2. In a vehicle hoist for a vehicle having a chassis, asuspension system, and abutment means on said chassis,- and hook means on said suspension system spaced downwardly and inwardly from said abutment means, the combination which comprises: an elongated hoist member having a hook portion at one end, cable attachment means at the other end, and an abutment portion intermediate said ends, said hook portion and abutment portion being spaced from each other a distance equal to the distance which said abutment means and hook means of the vehicle are spaced from each other so that said hoist member may be placed into engagement with the vehicle in an operative position in which said hoist member is upwardly and outwardly inclined while said hook portion is hooked to said hook means, said abutment portion abuts said abutment means, and said cable attachment means extends laterally of the vehicle; and a cable attached to said cable attachment means of said hoist member for applying an upward force which when said hoist member is in said operative position thereof, causes a force-transmitting connection to be established between said hoist member and the vehicle.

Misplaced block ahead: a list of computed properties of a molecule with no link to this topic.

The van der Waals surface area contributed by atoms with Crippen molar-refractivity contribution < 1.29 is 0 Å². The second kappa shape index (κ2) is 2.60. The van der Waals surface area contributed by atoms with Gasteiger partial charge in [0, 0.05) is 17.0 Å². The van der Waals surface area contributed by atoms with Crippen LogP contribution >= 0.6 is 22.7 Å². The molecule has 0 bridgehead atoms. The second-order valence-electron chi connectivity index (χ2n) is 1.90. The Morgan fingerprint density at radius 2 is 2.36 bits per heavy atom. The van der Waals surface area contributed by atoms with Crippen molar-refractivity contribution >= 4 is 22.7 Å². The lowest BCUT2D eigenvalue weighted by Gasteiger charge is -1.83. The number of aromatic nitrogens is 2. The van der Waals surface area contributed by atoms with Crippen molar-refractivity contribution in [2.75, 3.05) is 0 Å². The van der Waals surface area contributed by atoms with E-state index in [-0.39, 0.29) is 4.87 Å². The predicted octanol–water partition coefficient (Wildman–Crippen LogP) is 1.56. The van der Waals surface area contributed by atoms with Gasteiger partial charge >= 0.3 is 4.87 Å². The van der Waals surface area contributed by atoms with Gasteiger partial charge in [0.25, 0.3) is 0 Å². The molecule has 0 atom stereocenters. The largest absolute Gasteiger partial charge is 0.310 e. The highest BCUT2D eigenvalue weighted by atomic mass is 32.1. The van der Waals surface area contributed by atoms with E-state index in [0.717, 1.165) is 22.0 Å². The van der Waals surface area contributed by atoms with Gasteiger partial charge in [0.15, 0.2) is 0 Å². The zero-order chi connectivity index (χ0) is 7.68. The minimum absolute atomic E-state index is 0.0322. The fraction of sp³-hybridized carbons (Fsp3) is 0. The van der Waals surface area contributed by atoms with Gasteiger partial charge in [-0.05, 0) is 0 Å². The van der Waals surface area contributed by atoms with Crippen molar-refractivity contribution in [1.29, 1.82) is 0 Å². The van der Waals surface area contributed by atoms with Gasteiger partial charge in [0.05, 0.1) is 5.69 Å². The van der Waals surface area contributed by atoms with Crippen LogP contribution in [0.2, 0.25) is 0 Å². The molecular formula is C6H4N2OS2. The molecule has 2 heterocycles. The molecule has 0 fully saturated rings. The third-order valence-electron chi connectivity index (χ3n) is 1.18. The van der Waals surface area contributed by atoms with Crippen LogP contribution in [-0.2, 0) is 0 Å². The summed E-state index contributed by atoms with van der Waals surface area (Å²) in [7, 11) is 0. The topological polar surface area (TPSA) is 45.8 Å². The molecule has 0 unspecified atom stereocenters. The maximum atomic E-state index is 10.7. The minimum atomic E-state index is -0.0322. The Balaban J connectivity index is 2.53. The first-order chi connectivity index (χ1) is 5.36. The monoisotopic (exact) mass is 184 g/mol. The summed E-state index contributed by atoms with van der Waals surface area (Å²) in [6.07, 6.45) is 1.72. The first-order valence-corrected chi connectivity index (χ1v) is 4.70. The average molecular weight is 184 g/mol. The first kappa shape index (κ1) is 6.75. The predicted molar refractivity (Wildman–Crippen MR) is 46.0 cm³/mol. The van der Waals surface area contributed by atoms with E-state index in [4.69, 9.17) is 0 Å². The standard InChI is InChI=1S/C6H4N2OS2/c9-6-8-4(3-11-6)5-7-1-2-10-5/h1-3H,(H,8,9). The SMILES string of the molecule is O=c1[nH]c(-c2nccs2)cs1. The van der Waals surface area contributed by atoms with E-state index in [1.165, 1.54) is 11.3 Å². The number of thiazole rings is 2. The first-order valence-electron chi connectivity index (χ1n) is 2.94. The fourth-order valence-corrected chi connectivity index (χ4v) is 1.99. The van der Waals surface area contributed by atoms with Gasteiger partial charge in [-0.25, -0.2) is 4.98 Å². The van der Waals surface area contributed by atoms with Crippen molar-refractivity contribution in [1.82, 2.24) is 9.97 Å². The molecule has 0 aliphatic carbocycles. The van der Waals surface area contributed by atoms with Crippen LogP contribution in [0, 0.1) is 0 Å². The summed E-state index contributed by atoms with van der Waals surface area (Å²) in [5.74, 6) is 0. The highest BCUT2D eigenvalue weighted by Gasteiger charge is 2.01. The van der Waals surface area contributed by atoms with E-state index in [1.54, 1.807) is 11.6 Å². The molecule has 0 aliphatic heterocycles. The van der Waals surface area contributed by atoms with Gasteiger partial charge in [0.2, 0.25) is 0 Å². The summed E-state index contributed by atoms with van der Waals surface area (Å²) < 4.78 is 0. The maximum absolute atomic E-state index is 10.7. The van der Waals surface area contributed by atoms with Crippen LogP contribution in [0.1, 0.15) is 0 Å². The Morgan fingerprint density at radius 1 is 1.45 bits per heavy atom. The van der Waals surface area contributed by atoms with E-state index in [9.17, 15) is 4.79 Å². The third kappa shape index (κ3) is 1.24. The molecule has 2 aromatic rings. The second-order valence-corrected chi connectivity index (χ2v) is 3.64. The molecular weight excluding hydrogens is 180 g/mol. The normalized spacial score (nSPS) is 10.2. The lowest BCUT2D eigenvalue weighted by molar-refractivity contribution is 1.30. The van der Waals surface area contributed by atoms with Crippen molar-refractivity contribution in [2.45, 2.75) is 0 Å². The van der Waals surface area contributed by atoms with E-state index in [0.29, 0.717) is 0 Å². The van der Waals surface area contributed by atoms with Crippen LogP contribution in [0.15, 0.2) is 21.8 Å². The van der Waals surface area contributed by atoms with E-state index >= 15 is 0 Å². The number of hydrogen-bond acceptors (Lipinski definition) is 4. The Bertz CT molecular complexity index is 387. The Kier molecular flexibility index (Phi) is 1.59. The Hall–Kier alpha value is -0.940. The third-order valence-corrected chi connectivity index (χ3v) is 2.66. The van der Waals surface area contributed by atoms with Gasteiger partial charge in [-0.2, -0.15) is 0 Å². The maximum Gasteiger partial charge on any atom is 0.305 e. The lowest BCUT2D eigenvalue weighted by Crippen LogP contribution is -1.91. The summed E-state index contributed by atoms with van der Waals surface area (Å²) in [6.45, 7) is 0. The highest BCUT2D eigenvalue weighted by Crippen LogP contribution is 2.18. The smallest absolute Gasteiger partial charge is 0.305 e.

3. In combination with a vehicle having a chassis, a suspension system, and at each side and a lateral abutment means on said chassis, and a hook means on said suspension system which is spaced downwardly and inwardly from the respective abutment means, a hoist which comprises: two elongated hoist members each having a hook portion at one end, cable attachment means at the other end, and an abutment portion intermediate said ends, said hook portion and abutment portion being spaced from each other a distance equal to the distance which the abutment means and hook means on the same side of the vehicle are spaced from each other so that each hoist member may be placed into engagement with the vehicle on one side thereof in an operative position in which each hoist member is upwardly. and outwardly inclined while its book portion is hooked to one of said hook means, its abutment portion abuts the corresponding abutment means, and its cable attachment means extends laterally of the vehicle; and two cable means attached to said cable attachment means of said hoist members, said cable means being interconnected above the vehicle for simultaneously applying upward forces on said hoist members which while the same are in their respective position, cause forcetransmitting connections to be established between said hoist members and the vehicle.